Punctures are an inevitable part of cycling, just like hills and headwinds. Whilst they are invariably annoying, they don’t have to ruin your ride or your cycling holiday. With a bit of practice and the right tools, they can be fixed in five minutes in 9 simple steps!
First things first…
Always carry with you the spares you need. Even if you aren’t confident fixing your own puncture (yet) you may be lucky enough to find someone to help you (when your trusty Skedaddle guide is not around), as long as you have the right stuff.
Inner tube – the correct size for your wheels, the right width and with a valve long enough for your rims.
Tyre levers – useful for getting tyres on and off especially with cold, wet hands.
Pump – to get the air in.
Gas cartridge – quicker to inflate a road tyre to high pressure but one use only and more likely to go wrong unless you are well practiced.
Tyre boot – if you have a slit in the side wall of your tyre you will need either a patch or something rigid to cover it up so the new inner tube doesn’t push through.
Patch kit – if you use up all your tubes this is your final resort.
Cycling Essentials: our full guide to the kit you need here!
Remove your wheel, then lean your bike up somewhere or lay it down on the grass, drive side up. Please don’t ever put your bike upside down resting on the bars and saddle.
Completely deflate your tyre by depressing the valve to let all remaining air out.
With the wheel on the floor or resting on your shoes, start with the valve and both hands at 12 0’clock, using both hands working away from each other squeeze and pull any slack in the tyre down to the 6 O’clock position. You should now be able to gently roll the tyre off the rim, if it is still tight use a tyre lever to hook under the bead and release it from one side.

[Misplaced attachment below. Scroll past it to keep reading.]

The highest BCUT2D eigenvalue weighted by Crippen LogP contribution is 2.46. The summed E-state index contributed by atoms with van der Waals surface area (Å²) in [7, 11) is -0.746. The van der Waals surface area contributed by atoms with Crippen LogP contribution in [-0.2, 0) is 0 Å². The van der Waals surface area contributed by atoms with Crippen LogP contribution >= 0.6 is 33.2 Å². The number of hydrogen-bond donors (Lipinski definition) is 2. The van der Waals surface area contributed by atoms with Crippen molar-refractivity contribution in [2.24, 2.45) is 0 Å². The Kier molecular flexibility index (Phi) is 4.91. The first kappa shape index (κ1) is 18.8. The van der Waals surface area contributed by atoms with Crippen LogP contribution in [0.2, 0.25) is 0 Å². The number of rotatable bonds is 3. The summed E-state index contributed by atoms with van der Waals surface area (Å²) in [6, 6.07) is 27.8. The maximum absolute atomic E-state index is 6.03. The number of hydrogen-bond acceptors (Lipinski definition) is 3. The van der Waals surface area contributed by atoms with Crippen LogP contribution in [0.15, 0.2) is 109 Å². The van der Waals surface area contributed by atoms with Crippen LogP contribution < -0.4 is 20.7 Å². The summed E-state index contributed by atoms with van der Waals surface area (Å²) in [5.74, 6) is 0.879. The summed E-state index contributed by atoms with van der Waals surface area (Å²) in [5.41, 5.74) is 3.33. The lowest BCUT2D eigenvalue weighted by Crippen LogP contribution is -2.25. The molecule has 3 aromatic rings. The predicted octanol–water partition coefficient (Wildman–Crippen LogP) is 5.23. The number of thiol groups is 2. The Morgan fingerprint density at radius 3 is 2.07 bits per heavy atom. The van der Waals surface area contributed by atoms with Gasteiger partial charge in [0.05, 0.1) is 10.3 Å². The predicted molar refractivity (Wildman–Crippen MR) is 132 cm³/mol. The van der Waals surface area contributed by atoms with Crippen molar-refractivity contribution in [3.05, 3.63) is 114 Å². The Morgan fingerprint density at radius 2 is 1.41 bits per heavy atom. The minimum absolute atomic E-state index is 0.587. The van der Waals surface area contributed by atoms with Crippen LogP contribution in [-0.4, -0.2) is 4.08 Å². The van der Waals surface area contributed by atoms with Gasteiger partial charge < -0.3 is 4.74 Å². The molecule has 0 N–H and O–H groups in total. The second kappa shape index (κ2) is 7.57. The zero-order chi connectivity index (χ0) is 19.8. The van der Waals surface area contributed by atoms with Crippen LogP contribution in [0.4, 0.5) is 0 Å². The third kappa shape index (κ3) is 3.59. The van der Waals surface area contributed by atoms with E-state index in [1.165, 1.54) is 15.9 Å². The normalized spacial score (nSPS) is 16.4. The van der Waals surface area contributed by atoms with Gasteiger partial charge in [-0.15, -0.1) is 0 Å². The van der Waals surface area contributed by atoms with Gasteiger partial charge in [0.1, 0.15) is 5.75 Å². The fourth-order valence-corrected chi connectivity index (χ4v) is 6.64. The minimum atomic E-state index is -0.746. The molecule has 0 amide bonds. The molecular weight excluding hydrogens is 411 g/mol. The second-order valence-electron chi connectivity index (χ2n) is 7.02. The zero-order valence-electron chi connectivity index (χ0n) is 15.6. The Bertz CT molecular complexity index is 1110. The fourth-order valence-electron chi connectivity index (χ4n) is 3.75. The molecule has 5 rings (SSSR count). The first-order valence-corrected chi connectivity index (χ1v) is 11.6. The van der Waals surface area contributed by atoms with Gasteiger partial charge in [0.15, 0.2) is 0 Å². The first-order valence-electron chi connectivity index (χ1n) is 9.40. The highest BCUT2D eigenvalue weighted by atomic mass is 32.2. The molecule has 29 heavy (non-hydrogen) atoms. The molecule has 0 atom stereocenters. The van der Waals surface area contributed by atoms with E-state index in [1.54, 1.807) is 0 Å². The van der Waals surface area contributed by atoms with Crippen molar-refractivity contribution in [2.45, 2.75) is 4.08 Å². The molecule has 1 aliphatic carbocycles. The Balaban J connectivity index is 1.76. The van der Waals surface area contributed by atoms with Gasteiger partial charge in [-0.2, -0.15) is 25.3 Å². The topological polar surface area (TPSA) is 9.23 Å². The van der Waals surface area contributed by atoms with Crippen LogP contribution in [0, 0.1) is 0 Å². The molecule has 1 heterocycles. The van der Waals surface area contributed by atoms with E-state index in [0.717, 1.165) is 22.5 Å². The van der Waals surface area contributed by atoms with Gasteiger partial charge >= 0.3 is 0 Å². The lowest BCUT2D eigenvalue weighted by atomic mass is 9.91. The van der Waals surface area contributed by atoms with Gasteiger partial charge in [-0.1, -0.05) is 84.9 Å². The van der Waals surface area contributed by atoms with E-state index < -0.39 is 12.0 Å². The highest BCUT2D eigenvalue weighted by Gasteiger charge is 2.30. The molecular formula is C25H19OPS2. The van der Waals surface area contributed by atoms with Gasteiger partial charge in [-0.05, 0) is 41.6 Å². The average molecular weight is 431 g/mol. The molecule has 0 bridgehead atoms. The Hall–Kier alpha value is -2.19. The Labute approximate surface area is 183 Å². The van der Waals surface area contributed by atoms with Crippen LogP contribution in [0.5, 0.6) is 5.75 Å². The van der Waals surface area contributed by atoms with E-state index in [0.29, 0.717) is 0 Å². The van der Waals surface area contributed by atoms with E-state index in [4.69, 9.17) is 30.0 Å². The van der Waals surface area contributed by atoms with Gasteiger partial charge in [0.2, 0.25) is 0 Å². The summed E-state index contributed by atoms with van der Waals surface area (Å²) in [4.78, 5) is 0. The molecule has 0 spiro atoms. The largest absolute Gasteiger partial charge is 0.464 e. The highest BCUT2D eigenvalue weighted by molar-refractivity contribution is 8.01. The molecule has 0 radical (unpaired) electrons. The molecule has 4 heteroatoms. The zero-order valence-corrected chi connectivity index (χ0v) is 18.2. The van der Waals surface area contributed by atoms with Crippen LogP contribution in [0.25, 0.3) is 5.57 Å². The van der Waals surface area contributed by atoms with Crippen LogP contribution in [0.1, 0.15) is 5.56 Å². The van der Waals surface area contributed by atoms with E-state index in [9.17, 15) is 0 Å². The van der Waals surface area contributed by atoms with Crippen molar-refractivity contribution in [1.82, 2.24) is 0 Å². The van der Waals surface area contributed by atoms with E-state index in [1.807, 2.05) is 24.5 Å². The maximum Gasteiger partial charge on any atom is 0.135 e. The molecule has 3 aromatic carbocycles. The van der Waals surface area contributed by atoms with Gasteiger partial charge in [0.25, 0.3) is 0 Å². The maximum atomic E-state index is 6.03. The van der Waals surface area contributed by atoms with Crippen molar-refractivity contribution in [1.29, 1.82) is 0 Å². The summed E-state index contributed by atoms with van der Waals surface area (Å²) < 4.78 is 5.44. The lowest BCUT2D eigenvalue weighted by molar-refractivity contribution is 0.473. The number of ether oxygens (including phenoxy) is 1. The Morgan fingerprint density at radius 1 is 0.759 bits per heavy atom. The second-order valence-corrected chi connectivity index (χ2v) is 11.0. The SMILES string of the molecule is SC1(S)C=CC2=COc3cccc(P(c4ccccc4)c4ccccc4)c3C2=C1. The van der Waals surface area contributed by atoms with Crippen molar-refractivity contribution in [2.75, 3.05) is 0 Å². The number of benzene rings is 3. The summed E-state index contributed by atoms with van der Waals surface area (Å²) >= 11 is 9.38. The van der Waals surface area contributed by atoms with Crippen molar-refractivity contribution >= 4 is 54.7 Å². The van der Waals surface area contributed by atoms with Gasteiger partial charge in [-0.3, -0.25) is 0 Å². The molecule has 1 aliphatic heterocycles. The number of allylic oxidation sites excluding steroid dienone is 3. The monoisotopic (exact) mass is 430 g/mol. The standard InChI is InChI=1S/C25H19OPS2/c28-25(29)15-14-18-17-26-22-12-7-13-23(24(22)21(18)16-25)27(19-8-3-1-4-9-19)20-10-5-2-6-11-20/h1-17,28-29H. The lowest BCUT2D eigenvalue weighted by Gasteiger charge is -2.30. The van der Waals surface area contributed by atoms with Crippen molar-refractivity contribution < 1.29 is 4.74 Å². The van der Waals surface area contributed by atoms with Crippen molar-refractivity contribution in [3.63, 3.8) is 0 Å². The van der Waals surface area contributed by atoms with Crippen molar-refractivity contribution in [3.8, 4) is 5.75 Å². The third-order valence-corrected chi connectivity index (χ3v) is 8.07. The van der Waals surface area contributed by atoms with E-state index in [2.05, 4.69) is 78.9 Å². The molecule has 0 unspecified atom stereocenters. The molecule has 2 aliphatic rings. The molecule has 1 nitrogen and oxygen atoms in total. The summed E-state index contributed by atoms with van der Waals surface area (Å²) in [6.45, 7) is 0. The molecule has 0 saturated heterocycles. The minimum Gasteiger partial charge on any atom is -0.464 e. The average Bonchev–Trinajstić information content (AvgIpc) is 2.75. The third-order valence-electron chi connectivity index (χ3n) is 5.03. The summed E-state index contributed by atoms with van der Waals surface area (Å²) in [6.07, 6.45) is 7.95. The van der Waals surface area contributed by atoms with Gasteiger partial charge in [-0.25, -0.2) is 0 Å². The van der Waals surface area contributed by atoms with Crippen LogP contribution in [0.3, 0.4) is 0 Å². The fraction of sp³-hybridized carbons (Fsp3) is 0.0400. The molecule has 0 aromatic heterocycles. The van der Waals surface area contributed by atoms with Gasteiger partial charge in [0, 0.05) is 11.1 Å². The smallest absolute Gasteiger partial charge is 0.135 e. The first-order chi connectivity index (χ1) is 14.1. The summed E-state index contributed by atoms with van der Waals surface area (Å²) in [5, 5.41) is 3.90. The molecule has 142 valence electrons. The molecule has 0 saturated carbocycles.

Check your tyre, you need to find the culprit otherwise you will just puncture your new tube. Do a visual inspection first for any thorns, stones or cuts. Next run your fingers gently around the inside of the tyre being careful and slow, just in case there is anything sharp. If you can’t find anything check where the hole in the inner tube is for a clue. If there are two small holes close together it could have been a pinch puncture, so less likely to have anything sharp in your tyre. Even if you find something keep going and check again, there might be more than one thorn that has found its way in.
Seat the tyre back on the rim, making sure the bead is hooked under. If you want to be super pro now is the time to line up your logos on your tyre with the logos on your wheel. Unwrap your inner tube, careful not to let it touch the ground, and inflate it slightly until it holds its shape. Put the valve through the valve hole and tuck the inner tube inside the tyre.
Put the valve at 12 O’clock, make sure it is hanging straight down and then with both hands working away from each other push the tyre back over the rim so the bead sits under the hook of the rim taking care not to pinch the inner tube. When you get to 6 o’clock the tyre may start to feel tight. You can pick the wheel up then and brace it against your hips to try and push the final part of the tyre over. If it still won’t go start again at the top and push/pull the tyre until you have worked as much slack as possible down to the bottom and try again.
Use your tyre levers as a last resort as it makes it more likely to pinch the inner tube. Use the lever to hook and lift the tyre over the rim so the bead sits under the hook of the rim.
Once the tyre is on check all the way round that you can’t see any inner tube sticking out and that the bead is correctly seated. Give the valve a little wiggle up and down to make sure it is properly in place, then start to inflate your tyre.
Once the tyre is up to the correct pressure give it a spin and check again for any lumps or bulges. If it all looks good put it back in your bike, checking of course that it is securely locked in and the brakes are correctly positioned and working again.
It is worth doing a repair a few times at home, just for practice, so when you are out in the cold and wet you are confident and ready to give it a go.